London’s Other Rivers – The Fleet

London's Other Rivers - The Fleet

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Perhaps additionally the principle primary known of Londons lost rivers, the River Fleet has had a lasting influence on instead an lousy lot of of Londons most familiar regions and landmarks. As with its two cousins to the west, the Tyburn and the Westbourne, the Fleet would have risen from the bigger ground of Hampstead in which the two ponds of Hampstead and Highgate can still be seen today. On its course it would have flowed through the placement we know as Kentish Town, Camden, Kings Cross and Farringdon, following the route of Farringdon Road and New Bridge Street to the site of Blackfriars Bridge.

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However, subsequent centuries of business and urban advancement, due its proximity to the guts of London, led to a degradation in the regions alongside the rivers banks causing the waterway to grow to be an open sewer. By the finish of the 17th century the river had been converted into the New Canal in an attempt to revive it, but, as this failed, its southern reaches were gradually culverted in the mid 18th century brought on by of a scarcity of use, formerly Blackfriars bridge was once sooner or later constructed on the rivers previous mouth. The middle section of the New Canal was once superseded by the Regents Canal in the early 19th century and the uppermost stretches were covered in the late 19th by advancement of the Hampstead suburbs. Despite all this, the buried river can still be seen emptying into the Thames at Blackfriars and will even be heard through grates just off of Farringdon Road.

The 2d portion of this article introduces the largest of Londons lost rivers and one which can be viewed to be integral to the expansion and success of the previous capital, the Fleet; a river which has been subsumed by the advancement of central London on the northern banks of the River Thames into which it would have emptied.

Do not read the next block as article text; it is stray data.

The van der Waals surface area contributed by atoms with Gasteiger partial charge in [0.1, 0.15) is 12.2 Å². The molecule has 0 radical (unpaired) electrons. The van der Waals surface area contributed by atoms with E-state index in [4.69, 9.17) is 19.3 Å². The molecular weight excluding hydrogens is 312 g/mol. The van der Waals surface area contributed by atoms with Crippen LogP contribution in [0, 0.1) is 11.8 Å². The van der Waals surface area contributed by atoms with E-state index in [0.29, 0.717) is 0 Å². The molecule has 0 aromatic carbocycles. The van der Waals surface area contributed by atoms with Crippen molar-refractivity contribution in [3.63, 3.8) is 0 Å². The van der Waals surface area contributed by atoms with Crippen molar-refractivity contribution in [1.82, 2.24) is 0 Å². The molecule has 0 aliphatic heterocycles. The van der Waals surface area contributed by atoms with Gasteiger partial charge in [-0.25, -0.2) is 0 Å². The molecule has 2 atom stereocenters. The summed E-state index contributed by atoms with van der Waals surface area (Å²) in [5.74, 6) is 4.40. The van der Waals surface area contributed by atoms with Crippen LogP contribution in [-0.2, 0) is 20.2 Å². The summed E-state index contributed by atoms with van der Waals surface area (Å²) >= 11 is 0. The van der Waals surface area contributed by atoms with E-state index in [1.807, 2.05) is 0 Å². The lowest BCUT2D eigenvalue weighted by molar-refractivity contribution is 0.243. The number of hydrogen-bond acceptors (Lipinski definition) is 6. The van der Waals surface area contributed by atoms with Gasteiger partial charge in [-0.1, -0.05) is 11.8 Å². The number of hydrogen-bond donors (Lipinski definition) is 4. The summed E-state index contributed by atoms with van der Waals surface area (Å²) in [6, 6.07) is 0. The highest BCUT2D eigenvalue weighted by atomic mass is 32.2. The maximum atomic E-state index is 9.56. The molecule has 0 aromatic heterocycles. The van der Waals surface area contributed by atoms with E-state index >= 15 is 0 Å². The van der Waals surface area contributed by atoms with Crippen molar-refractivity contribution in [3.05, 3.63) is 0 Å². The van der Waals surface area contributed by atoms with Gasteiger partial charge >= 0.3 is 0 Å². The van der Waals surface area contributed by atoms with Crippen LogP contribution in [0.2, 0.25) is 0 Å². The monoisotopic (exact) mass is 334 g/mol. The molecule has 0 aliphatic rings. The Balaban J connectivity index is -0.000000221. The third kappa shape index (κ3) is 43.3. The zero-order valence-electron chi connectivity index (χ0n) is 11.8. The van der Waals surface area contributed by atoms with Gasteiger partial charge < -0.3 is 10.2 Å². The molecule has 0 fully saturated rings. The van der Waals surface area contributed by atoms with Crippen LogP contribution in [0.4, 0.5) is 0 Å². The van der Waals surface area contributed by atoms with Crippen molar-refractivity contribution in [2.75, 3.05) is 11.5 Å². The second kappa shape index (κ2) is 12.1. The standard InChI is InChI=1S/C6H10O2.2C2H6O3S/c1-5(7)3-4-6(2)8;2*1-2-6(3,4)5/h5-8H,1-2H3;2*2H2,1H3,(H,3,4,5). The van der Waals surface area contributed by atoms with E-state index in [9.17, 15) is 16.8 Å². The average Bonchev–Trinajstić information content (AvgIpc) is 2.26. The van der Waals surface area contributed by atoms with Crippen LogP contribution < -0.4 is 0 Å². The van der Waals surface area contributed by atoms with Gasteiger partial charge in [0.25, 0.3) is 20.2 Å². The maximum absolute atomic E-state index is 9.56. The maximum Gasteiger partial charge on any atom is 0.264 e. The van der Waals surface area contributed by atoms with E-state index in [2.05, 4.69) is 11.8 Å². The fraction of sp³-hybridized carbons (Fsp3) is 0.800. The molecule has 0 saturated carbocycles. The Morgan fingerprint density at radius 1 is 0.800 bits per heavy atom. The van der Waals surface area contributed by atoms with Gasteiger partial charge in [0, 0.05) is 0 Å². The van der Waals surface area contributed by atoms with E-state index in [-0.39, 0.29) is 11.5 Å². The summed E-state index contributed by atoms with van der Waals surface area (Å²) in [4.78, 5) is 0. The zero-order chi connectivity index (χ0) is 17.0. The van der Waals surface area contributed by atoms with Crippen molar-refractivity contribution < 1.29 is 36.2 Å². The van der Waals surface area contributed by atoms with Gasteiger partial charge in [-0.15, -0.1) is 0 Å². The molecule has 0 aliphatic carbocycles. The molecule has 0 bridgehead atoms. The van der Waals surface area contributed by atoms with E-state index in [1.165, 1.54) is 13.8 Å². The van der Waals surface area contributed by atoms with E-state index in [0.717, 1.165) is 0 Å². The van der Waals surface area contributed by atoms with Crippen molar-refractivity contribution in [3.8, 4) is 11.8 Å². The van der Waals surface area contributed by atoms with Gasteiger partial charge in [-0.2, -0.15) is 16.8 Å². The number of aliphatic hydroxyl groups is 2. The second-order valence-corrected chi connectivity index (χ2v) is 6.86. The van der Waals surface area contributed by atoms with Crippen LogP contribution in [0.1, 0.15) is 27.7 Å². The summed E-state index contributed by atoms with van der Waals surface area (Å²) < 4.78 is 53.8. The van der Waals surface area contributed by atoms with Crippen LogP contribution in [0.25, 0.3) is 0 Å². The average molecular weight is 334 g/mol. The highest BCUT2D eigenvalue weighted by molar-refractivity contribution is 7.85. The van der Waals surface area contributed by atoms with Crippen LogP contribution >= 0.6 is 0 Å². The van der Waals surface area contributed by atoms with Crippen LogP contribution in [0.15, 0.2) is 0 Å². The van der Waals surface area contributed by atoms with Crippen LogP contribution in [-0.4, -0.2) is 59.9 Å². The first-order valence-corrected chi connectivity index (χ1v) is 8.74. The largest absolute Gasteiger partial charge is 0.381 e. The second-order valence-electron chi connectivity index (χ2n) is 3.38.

River Fleet

Stuart Mitchell 2012

The river has a rich and long history, from significant Roman settlements, adding what is thought to be the oldest tidal mill in the global, to the a essential series of Anglo-Saxon wells that lined its banks (much so that the river became referred to as the river of wells). It was once on a bridge over the river near latest Kings Cross that Boudicca is even meant to have in the end met her finish in conflict.

Just like many of Londons other lost rivers the Fleets presence could also be traced back through place names which are living on. Many of the streets in the vicinity convey a reference to the river itself or the wells and mills that could have existed alongside it; most primarily of course, Fleet Street, the historical home of the newsprint industry, which systems the previous river valley from the west. The location of Holborn, additionally simply to the west of the river is so named after the bourne (or one in all its tributaries), with Hol being a derivation of either previous or hole referring to its valley. Meanwhile, Clerkenwell, on its eastern banks is a noticeable reference back to the rivers previous wells. The call of the river itself refers to the Anglo-Saxon time period for a tidal inlet, brought on by it would have been, leading off from the tidal Thames.

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